WHO announces updates on new molecular assays for the diagnosis of tuberculosis (TB) and drug resistance
Significant advances to the diagnosis of tuberculosis (TB) and drug resistance in adults, adolescents and children are expected, following key updates on new molecular assays, announced by the World Health Organization (WHO) in a Rapid Communication released today.
Diagnosis of TB and drug-resistant TB remains a challenge with a third of people with TB and more than a half of people with drug-resistant TB not receiving quality diagnosis and care globally. To address this challenge, WHO convened a meeting of a Guideline Development Group in December 2020, to update WHO policies on molecular assays used for the diagnosis of TB and drug resistance.
Highlights from the evidence reviewed and presented in the Rapid Communication show high diagnostic accuracy for 3 new classes of technologies:
- Moderate complexity automated Nucleic Acid Amplification Tests (NAATs), for detection of TB and resistance to rifampicin and isoniazid;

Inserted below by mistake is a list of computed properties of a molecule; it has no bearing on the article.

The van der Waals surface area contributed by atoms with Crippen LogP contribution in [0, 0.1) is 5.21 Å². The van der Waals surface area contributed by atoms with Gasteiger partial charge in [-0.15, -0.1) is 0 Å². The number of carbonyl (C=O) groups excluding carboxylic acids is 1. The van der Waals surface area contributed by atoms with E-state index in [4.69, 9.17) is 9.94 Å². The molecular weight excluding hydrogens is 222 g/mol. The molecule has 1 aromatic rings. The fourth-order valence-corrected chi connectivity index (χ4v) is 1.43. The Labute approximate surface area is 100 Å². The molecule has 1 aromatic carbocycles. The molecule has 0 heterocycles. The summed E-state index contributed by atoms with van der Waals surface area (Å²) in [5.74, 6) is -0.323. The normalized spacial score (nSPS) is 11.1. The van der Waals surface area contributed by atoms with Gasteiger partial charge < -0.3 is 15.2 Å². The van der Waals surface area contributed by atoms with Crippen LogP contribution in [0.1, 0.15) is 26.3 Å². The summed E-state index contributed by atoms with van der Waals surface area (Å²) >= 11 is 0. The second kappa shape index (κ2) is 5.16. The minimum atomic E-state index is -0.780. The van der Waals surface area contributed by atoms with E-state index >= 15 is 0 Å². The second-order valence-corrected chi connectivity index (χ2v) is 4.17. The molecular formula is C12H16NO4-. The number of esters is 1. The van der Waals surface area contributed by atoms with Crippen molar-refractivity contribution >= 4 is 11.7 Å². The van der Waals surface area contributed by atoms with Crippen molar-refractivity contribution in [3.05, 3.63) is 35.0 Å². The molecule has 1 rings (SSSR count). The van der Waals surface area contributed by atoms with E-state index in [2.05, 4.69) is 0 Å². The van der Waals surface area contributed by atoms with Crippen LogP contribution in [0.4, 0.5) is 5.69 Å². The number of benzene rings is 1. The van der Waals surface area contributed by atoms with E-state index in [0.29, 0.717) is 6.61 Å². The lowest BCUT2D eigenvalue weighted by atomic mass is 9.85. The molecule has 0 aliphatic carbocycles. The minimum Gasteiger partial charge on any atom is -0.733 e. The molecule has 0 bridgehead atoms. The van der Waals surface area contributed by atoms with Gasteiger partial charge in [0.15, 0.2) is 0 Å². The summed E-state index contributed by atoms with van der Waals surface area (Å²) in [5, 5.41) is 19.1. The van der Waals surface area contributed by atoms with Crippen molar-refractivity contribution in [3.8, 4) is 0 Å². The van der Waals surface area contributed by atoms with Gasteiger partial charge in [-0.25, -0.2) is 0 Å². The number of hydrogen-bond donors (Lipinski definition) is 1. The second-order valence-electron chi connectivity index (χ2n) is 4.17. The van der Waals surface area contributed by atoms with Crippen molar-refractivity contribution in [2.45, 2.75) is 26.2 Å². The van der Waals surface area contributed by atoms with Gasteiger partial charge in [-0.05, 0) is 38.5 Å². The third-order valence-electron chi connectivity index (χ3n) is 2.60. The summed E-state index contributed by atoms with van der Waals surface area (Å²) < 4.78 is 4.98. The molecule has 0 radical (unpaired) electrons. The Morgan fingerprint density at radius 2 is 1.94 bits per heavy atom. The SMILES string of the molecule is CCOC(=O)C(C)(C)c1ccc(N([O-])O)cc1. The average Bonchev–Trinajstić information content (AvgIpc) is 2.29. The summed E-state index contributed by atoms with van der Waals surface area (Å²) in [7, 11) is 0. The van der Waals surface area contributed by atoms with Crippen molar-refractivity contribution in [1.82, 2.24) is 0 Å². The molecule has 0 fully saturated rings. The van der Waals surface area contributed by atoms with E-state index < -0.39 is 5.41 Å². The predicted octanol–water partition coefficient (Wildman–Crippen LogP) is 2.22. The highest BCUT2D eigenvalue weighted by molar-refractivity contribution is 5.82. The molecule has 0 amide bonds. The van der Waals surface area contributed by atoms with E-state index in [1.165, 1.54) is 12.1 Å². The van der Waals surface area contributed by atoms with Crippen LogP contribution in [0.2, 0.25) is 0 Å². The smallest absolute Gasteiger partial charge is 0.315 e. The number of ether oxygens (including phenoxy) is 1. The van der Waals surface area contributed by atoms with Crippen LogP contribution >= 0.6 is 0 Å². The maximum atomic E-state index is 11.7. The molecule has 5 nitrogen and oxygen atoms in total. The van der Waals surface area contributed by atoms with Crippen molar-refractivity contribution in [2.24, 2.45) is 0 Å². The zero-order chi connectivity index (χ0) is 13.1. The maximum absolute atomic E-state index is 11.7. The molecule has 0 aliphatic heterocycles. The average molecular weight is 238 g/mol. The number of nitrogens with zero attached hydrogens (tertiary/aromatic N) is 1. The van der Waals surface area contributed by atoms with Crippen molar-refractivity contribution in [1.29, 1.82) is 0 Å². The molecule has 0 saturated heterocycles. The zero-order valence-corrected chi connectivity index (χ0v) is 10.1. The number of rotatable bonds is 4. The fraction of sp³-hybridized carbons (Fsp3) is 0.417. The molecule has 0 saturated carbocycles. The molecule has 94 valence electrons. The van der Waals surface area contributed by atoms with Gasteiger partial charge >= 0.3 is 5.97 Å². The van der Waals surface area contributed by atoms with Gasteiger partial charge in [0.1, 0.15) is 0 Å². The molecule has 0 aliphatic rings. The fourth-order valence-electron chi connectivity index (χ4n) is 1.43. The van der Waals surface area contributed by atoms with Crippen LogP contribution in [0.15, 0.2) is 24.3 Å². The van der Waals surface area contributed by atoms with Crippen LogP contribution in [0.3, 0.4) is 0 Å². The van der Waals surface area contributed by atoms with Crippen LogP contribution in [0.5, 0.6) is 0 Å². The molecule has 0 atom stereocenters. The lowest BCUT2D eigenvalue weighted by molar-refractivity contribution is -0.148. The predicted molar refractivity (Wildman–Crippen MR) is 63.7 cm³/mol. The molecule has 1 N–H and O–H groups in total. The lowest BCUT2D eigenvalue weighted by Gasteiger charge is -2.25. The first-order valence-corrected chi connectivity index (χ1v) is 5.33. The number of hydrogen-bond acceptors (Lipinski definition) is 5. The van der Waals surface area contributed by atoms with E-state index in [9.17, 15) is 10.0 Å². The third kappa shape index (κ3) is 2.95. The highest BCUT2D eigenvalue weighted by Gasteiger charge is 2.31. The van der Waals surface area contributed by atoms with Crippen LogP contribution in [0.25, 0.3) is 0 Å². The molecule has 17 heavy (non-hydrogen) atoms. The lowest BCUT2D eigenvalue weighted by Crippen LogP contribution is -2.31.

- Low complexity automated NAATs for detection of resistance to isoniazid and second-line anti-TB agents;
- High complexity hybridization-based NAATs for detection of resistance to pyrazinamide.
“The diagnostic options for people with TB and drug-resistant TB are increasing thanks to the engagement of manufacturers and to research that is generating new evidence. Ensuring that everyone can obtain a rapid and accurate diagnosis, followed by treatment according to the latest WHO guidelines, will save lives and reduce suffering” said Dr Tereza Kasaeva, Director of the WHO Global TB Programme. “We ask for renewed political commitment and stakeholder support in ensuring these updates are rapidly implemented.”
The Coalition for Epidemic Preparedness Innovations (CEPI), Gavi, the Vaccine Alliance (Gavi) and the World Health Organization (WHO), as co-leads of the COVAX initiative for equitable global access to COVID-19 vaccines, alongside key delivery partner UNICEF, are pleased to welcome the news that two versions of the AstraZeneca/Oxford COVID-19 vaccine have been given WHO Emergency Use Listing (EUL). Yesterday’s announcement means that two versions of the AstraZeneca/Oxford vaccine, produced by AstraZeneca-SK Bioscience (AZ-SKBio) and the Serum Institute of India (AZ-SII), are now available for global rollout through the COVAX Facility.